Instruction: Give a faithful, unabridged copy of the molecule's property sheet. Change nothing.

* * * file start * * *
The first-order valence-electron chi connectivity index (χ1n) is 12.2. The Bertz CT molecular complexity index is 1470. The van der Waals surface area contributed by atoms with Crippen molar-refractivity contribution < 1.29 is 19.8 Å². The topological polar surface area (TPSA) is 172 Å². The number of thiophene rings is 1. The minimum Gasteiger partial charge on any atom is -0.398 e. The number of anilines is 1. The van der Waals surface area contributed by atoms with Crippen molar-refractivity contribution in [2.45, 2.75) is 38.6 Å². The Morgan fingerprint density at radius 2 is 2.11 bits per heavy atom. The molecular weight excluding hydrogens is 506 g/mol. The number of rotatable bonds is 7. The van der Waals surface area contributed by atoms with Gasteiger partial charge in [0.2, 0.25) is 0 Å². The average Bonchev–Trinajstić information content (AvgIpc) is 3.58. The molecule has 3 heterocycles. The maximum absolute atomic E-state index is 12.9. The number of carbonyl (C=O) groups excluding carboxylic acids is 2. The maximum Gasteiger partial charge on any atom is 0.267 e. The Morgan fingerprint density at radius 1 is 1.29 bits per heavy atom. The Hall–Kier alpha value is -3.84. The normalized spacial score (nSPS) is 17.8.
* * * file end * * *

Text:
The first-order valence-electron chi connectivity index (χ1n) is 12.2. The Bertz CT molecular complexity index is 1470. The van der Waals surface area contributed by atoms with Crippen molar-refractivity contribution < 1.29 is 19.8 Å². The topological polar surface area (TPSA) is 172 Å². The number of thiophene rings is 1. The minimum Gasteiger partial charge on any atom is -0.398 e. The number of anilines is 1. The van der Waals surface area contributed by atoms with Crippen molar-refractivity contribution in [2.45, 2.75) is 38.6 Å². The Morgan fingerprint density at radius 2 is 2.11 bits per heavy atom. The molecular weight excluding hydrogens is 506 g/mol. The number of rotatable bonds is 7. The van der Waals surface area contributed by atoms with Gasteiger partial charge in [0.2, 0.25) is 0 Å². The average Bonchev–Trinajstić information content (AvgIpc) is 3.58. The molecule has 3 heterocycles. The maximum absolute atomic E-state index is 12.9. The number of carbonyl (C=O) groups excluding carboxylic acids is 2. The maximum Gasteiger partial charge on any atom is 0.267 e. The Morgan fingerprint density at radius 1 is 1.29 bits per heavy atom. The Hall–Kier alpha value is -3.84. The normalized spacial score (nSPS) is 17.8.